Ridiculously small sizes

In my attempts to avoid paying $20 just to get us out of trouble with sunsreen, I looked for smaller sizes. As I indicated earlier, the moderate size (500mL) was out of stock, and it then stepped down to smaller sizes (e.g. 250mL, 100mL, 50mL) for the brand name products in squeezy tubes (rather than bottles with pump tops). I expected to pay a premium for these products and was resigned to this fact, but what I wasn’t resigned to was that I would have to give up my first born child just to be able to afford sunscreen for the second child.

Outlier pricing to make other prices seem more reasonable

As I looked at some of the prices (try $14/100mL, or a shocking 600% increase over the Woolworths Select 1L price) I was just amazed that no one would notice that they were insane. How the hell could anyone in their right mind buy sunscreen for such a mark-up. But then I realised that “expensive” is a relative term – after all, something is only expensive compared to other products that are around it, which is why they use outlier products.

The most expensive sunscreen that they had was something closer to $20/100mL or a shocking 900% mark-up over the Woolworths Select version, and my only conclusion was that you would have to be dumb, deaf and blind to purchase this product. Either that, or you would have to be a typical hyper-consumer who thinks that the most expensive product is the best, which would still make you dumb, just not in a literal, unable to speak sense.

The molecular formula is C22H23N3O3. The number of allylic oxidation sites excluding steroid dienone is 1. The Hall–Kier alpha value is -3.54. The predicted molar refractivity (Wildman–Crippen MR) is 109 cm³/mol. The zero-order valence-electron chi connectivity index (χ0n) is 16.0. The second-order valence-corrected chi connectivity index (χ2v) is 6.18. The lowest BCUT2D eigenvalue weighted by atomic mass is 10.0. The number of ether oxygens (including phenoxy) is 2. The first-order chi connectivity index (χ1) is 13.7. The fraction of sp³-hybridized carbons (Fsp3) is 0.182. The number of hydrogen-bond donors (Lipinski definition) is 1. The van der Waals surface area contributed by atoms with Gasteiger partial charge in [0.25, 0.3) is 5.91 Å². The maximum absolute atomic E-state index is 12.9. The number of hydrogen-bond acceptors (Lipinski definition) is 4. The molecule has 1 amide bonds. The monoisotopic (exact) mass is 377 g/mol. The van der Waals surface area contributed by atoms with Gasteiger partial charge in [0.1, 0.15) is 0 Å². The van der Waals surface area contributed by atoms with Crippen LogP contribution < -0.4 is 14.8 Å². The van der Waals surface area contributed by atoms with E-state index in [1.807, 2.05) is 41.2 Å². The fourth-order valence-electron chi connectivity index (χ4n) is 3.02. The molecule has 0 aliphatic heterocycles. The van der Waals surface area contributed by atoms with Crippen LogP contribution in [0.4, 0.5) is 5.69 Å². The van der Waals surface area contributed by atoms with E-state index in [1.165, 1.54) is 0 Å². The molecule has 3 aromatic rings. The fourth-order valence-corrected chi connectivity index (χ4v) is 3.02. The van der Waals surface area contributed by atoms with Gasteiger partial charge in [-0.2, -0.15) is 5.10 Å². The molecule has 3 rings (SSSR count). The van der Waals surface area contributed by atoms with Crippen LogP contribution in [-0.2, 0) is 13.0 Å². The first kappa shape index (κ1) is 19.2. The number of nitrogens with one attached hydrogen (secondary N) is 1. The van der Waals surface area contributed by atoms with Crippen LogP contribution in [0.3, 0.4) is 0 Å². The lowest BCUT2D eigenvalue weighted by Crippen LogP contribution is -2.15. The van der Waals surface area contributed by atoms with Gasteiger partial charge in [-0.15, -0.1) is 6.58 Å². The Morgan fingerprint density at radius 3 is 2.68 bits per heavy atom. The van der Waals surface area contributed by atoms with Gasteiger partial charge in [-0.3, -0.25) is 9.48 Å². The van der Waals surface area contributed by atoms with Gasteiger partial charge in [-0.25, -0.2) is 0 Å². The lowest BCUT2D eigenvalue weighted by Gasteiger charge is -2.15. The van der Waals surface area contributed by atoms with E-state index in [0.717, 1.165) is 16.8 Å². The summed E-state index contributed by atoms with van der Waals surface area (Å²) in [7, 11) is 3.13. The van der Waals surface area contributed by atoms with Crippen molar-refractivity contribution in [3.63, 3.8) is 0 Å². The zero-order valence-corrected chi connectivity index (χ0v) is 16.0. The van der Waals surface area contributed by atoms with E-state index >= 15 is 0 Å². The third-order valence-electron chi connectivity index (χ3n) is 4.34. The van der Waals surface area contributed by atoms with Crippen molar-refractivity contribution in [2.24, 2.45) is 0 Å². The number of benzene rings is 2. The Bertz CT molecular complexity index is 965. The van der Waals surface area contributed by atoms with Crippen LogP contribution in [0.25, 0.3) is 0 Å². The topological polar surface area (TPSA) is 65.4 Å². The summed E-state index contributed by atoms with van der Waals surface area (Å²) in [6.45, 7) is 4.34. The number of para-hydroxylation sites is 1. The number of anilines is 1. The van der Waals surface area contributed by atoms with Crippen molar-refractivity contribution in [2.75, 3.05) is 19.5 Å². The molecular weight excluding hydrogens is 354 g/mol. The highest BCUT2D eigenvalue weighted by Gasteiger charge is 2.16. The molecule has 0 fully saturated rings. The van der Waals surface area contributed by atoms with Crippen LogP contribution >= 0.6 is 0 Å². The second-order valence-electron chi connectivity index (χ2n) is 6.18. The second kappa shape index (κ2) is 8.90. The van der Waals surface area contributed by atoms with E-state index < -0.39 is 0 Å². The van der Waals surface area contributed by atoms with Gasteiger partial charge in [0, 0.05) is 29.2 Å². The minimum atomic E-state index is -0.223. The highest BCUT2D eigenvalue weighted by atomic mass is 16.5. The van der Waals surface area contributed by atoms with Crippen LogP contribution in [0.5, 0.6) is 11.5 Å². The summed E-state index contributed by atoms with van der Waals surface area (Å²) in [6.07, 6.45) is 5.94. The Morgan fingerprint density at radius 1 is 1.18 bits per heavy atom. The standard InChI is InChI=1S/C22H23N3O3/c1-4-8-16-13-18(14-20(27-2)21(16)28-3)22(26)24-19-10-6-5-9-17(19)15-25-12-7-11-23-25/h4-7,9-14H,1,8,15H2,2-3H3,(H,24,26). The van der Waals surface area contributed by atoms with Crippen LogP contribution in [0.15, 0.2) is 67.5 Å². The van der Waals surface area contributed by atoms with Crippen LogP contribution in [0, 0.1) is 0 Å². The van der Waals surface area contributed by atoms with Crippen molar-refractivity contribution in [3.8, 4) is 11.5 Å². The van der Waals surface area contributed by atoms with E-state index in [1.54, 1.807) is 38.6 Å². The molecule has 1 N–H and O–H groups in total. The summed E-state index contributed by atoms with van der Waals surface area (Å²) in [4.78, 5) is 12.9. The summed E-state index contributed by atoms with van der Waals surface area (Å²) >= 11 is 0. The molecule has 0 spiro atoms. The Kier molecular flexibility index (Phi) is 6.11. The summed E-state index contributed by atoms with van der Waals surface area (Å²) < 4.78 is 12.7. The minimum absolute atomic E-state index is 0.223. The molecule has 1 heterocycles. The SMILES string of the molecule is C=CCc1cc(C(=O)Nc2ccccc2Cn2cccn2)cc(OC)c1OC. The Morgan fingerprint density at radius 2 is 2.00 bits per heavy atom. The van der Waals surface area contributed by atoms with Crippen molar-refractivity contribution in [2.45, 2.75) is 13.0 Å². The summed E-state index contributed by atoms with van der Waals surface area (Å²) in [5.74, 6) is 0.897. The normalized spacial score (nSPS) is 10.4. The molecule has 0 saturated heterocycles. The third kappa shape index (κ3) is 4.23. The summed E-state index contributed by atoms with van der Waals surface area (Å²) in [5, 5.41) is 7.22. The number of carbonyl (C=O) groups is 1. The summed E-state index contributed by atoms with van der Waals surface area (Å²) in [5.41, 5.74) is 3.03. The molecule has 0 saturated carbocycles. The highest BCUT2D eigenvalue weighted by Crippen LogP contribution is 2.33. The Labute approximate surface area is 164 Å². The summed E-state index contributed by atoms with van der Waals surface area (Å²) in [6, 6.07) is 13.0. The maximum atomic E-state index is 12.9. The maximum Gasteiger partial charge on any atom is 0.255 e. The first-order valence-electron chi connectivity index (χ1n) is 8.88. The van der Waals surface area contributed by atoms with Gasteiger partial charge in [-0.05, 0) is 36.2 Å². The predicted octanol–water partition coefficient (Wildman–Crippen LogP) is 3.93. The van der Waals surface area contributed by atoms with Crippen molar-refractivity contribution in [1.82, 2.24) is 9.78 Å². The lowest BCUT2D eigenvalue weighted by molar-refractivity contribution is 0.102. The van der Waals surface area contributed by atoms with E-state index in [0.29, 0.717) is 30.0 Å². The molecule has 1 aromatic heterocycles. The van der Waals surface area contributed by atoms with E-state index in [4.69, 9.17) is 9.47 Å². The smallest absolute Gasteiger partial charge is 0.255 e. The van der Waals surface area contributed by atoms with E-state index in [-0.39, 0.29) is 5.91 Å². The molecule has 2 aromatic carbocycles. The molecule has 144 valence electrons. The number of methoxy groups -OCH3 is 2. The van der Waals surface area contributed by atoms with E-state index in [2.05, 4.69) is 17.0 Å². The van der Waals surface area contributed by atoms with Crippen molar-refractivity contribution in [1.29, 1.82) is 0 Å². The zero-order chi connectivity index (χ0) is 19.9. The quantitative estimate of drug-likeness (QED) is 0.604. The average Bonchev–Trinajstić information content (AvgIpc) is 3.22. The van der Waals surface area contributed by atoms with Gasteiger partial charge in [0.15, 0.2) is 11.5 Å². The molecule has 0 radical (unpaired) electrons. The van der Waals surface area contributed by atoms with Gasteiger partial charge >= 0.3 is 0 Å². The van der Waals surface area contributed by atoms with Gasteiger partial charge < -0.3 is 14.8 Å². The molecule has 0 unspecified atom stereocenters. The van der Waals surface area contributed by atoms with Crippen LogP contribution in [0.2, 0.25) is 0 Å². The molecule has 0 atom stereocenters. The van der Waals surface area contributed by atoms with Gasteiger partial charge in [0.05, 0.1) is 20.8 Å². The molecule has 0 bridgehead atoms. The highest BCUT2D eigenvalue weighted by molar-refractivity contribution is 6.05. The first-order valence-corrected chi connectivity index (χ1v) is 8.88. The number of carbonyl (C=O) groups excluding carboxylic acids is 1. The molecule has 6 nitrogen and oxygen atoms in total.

After being initially dumbstruck myself at this pricing, I soon realised that this was a deliberate outlier product that was most likely designed to make all of the other $14/100mL prices seem reasonable. The tactic had some effect on me as I started to think that $14/100mL really wasn’t that bad, but then I woke up to myself and realised that they’re all the same crap – all rated the same, all cream that serves the same purpose, and probably all made in the same factory.

After that the decision was easy – just take the Woolworths Select 1L for $2/100mL or $20 total and run. We’d only use a fraction of the sunscreen on this holiday, but we’d use it again soon anyway so it wouldn’t be a waste at all.